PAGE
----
LeChateliers Lab

Stresses Applied to Chemical Equilibrium
Many chemical reactions do not go to completion. Rather, they come to a point of
chemical equilibrium before the reactants are fully converted to products. At the point of
equilibrium, the concentrations of all reactants remain constant with time. In this experiment, you
will investigate how outside forces acting on a system at equilibrium provoke changes within the
system (Le Chatelier’s principle).
Early in the study of chemical reactions, it was noted that many chemical reactions do not
produce as much product as might be expected, based on the amounts of reactants taken
originally. These reactions appeared to have stopped before the reaction was complete. Closer
examination of these systems (after the reaction had seemed to stop) indicated that there were
still significant amounts of all the original reactants present. Quite naturally, chemists wondered
why the reaction had seemed to stop, when all the necessary ingredients for further reaction were
still present.
Some reactions appear to stop because the products produced by the original reaction
themselves begin to react, in the reverse direction to the original process. As the concentration of
the products begins to build up, product molecules will react more and more frequently.
Eventually, as the speed of the forward reaction decreases while the speed of the reverse
reaction increases, the forward and reverse processes will be going on at exactly the same rate.
Once the forward and reverse rates of reaction are identical, there can be no further net change
in the concentrations of any of the species in the system, at this point, a dynamic state of
equilibrium has been reached. The original reaction is still taking place but is opposed by the
reverse of the original reaction also taking place. In this experiment, you will study changes
made in a system already in equilibrium, by the reference to Le Chatelier’s principle.
Le Chatelier’s principle states that, if we disturb a system that is already in equilibrium,
then the system will react so as to minimize the effect of the disturbance. This is most easily
demonstrated in cases where additional reagent is added to a system in equilibrium, or when one
of the reagents is removed from the system in equilibrium.
Solubility Equilibria
Suppose we have a solution that has been saturated with a solute: This means that the
solution has already dissolved as much solute as possible. If we try to dissolve additional solute,
no more will dissolve because the saturated solution is in equilibrium with the solute:
Solute + Solvent  Solution
Le Chatelier’s principle is most easily seen when an ionic solute is used: Suppose we have a
saturated solution of sodium chloride, NaCl. Then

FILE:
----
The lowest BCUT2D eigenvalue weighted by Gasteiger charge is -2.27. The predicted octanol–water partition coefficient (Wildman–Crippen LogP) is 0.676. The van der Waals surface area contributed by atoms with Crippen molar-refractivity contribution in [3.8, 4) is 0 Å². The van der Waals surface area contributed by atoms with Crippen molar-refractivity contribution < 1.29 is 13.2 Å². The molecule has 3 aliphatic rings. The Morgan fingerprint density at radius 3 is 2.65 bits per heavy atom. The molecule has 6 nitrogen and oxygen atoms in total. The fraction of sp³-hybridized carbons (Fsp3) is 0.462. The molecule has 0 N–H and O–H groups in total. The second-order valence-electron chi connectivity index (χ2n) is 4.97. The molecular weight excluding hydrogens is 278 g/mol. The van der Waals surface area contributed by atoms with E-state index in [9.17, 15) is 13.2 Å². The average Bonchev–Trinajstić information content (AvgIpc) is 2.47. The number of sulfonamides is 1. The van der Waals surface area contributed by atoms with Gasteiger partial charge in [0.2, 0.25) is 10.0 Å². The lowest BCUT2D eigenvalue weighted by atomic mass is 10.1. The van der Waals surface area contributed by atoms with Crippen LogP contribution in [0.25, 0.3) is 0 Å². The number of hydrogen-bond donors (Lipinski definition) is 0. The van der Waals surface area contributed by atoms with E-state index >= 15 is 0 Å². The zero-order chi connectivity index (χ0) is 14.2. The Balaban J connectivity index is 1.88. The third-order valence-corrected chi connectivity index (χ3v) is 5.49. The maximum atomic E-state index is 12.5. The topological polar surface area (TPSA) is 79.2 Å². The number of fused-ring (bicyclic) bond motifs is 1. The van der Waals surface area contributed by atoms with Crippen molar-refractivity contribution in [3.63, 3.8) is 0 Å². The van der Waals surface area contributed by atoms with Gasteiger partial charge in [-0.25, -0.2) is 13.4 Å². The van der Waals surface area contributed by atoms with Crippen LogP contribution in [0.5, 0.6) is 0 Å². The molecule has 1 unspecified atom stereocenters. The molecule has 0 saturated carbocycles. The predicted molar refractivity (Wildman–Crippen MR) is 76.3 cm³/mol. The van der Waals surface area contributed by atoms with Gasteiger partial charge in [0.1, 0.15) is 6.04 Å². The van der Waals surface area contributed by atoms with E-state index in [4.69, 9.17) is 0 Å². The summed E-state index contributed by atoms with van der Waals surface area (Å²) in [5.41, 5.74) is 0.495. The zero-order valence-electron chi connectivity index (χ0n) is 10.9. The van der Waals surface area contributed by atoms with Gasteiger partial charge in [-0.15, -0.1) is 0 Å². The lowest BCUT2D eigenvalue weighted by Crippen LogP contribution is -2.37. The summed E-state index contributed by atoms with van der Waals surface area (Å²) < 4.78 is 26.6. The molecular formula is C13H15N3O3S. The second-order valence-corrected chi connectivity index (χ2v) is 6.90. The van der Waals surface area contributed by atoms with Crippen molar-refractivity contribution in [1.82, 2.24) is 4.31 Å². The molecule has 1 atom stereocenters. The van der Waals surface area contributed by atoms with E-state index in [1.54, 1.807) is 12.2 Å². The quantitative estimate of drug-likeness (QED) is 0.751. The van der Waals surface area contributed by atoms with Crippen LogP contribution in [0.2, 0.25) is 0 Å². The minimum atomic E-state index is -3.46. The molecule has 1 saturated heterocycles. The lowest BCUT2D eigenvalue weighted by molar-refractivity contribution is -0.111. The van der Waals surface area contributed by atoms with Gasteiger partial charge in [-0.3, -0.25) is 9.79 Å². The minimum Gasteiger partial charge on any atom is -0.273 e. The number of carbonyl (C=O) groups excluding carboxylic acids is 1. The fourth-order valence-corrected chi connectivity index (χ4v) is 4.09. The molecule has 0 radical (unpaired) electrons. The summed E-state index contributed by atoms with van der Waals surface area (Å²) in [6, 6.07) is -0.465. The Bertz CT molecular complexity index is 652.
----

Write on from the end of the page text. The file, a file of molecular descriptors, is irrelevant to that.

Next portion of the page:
NaCl  Na+ (aq) + Cl- (aq)
will describe the equilibrium that exists. Suppose we then try adding an additional amount of one
of the ions involved in the equilibrium: For example, suppose we added several drops of
concentrated HCl solution (which contains the chloride ion at high concentration). According to
Le Chatelier’s principle, the equilibrium will shift so as to consume some of the added chloride
ion. This would result in a net decrease in the amount of NaCl that could dissolve. If we watched
the saturated NaCl solution as the HCl was added, we should see some of the NaCl precipitate
as a solid.
LeChatelier’s Principle
Complex Ion Equilibria
Oftentimes, dissolved metal ions will react with certain substances to produce brightly colored
species called complex ions. For example, ion (III)reacts with the thiocyanate ion (SCN -) to
produce a bright red complex ion:
Fe3+ + SCN-  [FeNCS2+]
This is an equilibrium process that is easy to study because we can monitor the bright red color of
[FeNCS2+] as an indication of the position of the equilibrium: If the solution is very red, there is a
lot of [FeNCS2+] present; if the solution is not very red, then there must be very little [FeNCS 2+]
Using this equilibrium, we can try adding additional Fe 3+ or additional SCN- to see what
effect this has on the red color according to the Le Chatelier’s principle. We will also ass a
reagent (silver ion) that removes SCN- from the system to see what effect this has on the red
color, and NaOH, which precipitates Fe3+ as iron (III) hydroxide and removes iron from the
Acid/Base Equilibria
Many acids and bases exist in solution in equilibrium sorts of conditions. This is particularly true
for the weak acids and bases. For example, the weak base ammonia is involved in an
equilibrium in aqueous solution
NH3 (aq) + H+ (aq)  NH4+ (aq)
Once again we can use Le Chatelier’s principle to play around with this equilibrium: We will try
adding more ammonium ion or hydrogen ion to see what happens. Since none of the
components of this system is itself colored, we will be adding an acid/base indicator that changes